Like sports, hobbies, or a vocation, one’s faith requires time and dedication to have a greater meaning.  To get the most from your Catholic faith, you have to listen to what the Church teaches either by reading Her official documents, listening to your parish priest, or listening to the Holy Spirit in prayer.  In all cases, being a member of the Church requires active participation.  Participation is so important that Mass attendance is a precept of the Catholic faith.  A precept means that it is one of the minimum requirements of being Catholic.  Other precepts can be found here.  Note that a precept is something that is actionable, not a belief.  The reason why actions and participation are so important to the Catholic faith is because they allow you to follow in the footsteps of Jesus Christ whose life’s work was publicly spreading the Word of God.  Thinking of it another way, no one ever became a saint by hiding their faith.  Being Catholic means living it publicly in our words, thoughts, and actions.

Our faith is rooted in celebrating Mass dating back to the secret meetings of early Christians during the rule of the Roman Empire.  The Catholic faith was always meant to be something lived instead of a mere thought exercise.  This is evidenced by people who have risked their lives throughout history by actively displaying their Catholic faith.  While I’m not saying we should all become martyrs, the fact that so many people have risked their freedom and lives should put in perspective our flimsy excuses for not praying, fasting, or attending Mass.

Ask yourself, what do you DO that makes you a Catholic as opposed to someone of another faith or no faith at all?  To me, that is a very difficult question to answer because 99.9% of my life is spent no differently than anyone else.  While I believe in the major truths of the Catholic Church, do I live out these beliefs daily or are they merely phrases I recite mindlessly in prayers?  Do my actions reflect my Catholic faith or defy them?

As we enter Holy Week, all Catholics, churchgoing and non-churchgoing, should take inventory of their faith.  I know that I mentioned this in earlier posts about making room for God in our hearts and learning about the Catholic faith.  Sometimes we have to be honest with ourselves and reflect on whether we are doing all we can to imitate Jesus.  What positions of the Catholic Church do you agree with and which ones do you not?  Regardless of what side you fall on, do you understand the reasoning and logic behind the Church’s position on many moral issues?  After all, we don’t want to be blind followers of Church doctrine nor mindless detractors of issues we have not approached from all sides.  On the issues where you and the Church disagree, do you stick to your beliefs because you have a fully-informed conscience or is it because it makes your life easier or you more popular?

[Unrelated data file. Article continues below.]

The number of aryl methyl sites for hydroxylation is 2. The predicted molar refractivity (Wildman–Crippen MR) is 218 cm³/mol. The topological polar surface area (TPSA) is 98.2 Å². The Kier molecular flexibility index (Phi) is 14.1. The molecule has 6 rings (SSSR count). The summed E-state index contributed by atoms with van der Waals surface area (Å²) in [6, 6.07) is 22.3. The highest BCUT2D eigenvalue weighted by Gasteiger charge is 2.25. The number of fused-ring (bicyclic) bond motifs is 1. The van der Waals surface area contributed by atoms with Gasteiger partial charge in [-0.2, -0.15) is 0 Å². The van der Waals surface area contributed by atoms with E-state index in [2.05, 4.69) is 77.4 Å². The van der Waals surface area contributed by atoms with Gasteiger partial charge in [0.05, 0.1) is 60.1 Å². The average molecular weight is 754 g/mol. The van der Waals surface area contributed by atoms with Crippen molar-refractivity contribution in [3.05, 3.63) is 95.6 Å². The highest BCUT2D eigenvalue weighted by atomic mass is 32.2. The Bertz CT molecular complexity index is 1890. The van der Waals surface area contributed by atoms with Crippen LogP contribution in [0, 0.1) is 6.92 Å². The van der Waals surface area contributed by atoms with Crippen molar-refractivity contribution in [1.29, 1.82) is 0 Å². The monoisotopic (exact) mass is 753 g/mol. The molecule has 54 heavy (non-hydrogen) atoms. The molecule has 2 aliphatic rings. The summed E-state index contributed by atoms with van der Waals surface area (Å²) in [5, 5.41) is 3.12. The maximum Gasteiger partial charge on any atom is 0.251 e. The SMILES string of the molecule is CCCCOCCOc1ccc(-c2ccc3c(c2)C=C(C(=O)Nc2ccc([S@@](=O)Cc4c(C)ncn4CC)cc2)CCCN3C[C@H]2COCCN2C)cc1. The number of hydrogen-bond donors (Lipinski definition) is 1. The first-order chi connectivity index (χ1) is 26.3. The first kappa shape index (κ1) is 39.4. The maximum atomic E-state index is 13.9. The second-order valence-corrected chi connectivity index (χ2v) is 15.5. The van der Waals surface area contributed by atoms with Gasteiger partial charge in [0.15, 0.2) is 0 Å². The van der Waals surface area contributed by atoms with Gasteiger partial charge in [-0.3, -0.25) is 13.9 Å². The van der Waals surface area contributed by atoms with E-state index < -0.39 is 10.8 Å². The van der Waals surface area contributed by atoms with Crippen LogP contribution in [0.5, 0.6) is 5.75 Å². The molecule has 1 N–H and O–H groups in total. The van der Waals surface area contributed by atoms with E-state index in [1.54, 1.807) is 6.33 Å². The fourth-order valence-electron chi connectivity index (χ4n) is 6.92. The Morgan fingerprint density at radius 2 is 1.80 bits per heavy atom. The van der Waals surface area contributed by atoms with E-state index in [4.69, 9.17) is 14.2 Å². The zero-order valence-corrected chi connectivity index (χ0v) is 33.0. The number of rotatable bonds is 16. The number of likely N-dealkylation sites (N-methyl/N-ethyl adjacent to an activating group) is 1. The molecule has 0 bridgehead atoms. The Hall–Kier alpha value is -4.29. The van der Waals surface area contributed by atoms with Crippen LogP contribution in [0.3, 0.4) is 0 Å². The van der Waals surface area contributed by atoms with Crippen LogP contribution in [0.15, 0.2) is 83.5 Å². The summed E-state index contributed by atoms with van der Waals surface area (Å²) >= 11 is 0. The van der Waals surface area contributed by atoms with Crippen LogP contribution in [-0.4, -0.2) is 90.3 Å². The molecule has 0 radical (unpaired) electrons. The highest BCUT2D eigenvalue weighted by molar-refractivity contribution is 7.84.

It is no wonder why that Gallup poll shows that churchgoing Catholics are more in tune with the Church’s teachings.  To look at it from the other end, it is not surprising that people who do not dedicate time to practice their faith stray from the Church’s teachings.  It’s not that one side is brainwashed or the other side is more “progressive” and open to new ideas.  It’s not that one group is good and the other is bad.  We all have our shortcomings and sins that we need to correct.  Looking at the precepts, I’m sure all of us have occasionally failed to live up to them.  This is why we need the Mass so we can orient our “moral compass” and imitate the path of Jesus Christ.  In addition to the graces given in the Sacrament of the Eucharist, the Mass provides us an opportunity to reflect on our Catholic faith.  While technically we can reflect on our faith anywhere, the Mass sets aside time in our chaotic lives to really focus and listen to how God calls us to live.

Let us pray that we make time in our lives for God.  We should pray for those who have rejected God’s Word either outright through their actions or have just lost hope because practicing their faith didn’t produce the results they hoped it would.  Let us pray that we all have the courage and endurance to follow God’s truths even when they seem counter to our lifestyle or more difficult than we would like.  Let us pray that in the holiest week of the year, as we accept many new people to the Catholic faith, that we remember just what a gift it is to have Jesus Christ in our lives.

It’s always a good time to visit and shop in the RosaryMeds Store.